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Oct
20

Beautiful Rurutu

We had little info about Rurutu before we got here, but the island is a pleasant surprise for us. In the Lonely Planet Rurutu is described as a raised atoll, but then it should be just a flat plateau surrounded by coral cliffs like Niue, instead it has cliffs divided by flat coastal regions and high mountains inland, so we think that it must have been a lagoon with volcanic islands and a fringing reef before it was raised by tectonic movements.

The road around the island is 36 km long and it’s dotted with look-outs from steep cliffs and caves. So far we’ve seen three of those caves that were once coral and are now covered in stalactites and stalagmites. There is just very little tourism on Rurutu so the sights have no signs, but friendly locals have directed us there. We’re only the third boat(!) here this year, so people are genuinely interested and hospitable. Hitching rides we’ve found that every car stops for a raised thumb, so today we hitchhiked to the southern end of the island where we found endless white beaches with a thundering 3 m swell breaking spectacularly and makatea cliffs just next to volcanic black rocks.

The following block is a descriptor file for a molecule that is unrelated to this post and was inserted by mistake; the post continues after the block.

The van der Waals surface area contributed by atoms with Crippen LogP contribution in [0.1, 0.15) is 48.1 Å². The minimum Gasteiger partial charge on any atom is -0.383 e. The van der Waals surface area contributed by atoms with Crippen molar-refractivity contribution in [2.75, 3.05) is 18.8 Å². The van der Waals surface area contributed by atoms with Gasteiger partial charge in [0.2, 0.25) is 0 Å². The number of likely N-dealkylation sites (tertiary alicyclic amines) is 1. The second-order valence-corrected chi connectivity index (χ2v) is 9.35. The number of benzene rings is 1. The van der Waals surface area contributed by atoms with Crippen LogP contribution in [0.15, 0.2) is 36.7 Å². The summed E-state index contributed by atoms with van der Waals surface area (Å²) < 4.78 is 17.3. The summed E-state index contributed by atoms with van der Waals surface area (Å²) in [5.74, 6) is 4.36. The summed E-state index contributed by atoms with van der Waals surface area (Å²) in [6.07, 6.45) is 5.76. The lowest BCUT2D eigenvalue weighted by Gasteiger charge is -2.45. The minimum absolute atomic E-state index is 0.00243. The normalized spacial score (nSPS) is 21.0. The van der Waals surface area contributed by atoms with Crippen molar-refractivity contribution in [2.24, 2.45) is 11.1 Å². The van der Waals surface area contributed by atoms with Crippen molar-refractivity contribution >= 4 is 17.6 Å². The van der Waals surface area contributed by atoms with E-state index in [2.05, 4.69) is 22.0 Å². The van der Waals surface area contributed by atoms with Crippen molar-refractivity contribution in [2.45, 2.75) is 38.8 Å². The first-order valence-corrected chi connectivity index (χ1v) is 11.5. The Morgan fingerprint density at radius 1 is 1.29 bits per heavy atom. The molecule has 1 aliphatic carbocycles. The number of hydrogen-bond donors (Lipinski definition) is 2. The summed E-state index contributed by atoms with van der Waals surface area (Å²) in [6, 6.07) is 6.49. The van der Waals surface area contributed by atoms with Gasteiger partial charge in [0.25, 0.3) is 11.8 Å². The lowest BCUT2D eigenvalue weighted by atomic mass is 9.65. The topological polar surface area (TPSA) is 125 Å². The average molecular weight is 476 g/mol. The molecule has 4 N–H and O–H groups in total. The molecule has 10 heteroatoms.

Rurutu has a surprisingly well developed infrastructure, there are well-stocked supermarkets, a bank with an ATM(!), a petrol station, a hospital and a daily veg and fruit market just next to the little harbour where we are located. The harbour itself is well protected (even though it’s been blowing from the southeast since we got here there are hardly any waves in here) and we share it only with a few small local boats.

If it wasn’t for the weather we’d move in here ;-) . Unfortunately the Australs are very unlucky weatherwise: in winter it gets seriously cold and the rest of the year the convergence zone usually sits somewhere between Samoa and here and lows and troughs travel along that zone. Since we’ve got here we’ve only had 2 sunny days, the rest of the time it’s been rainy, grey and rather chilly (18 degrees at night, low 20s during the day).

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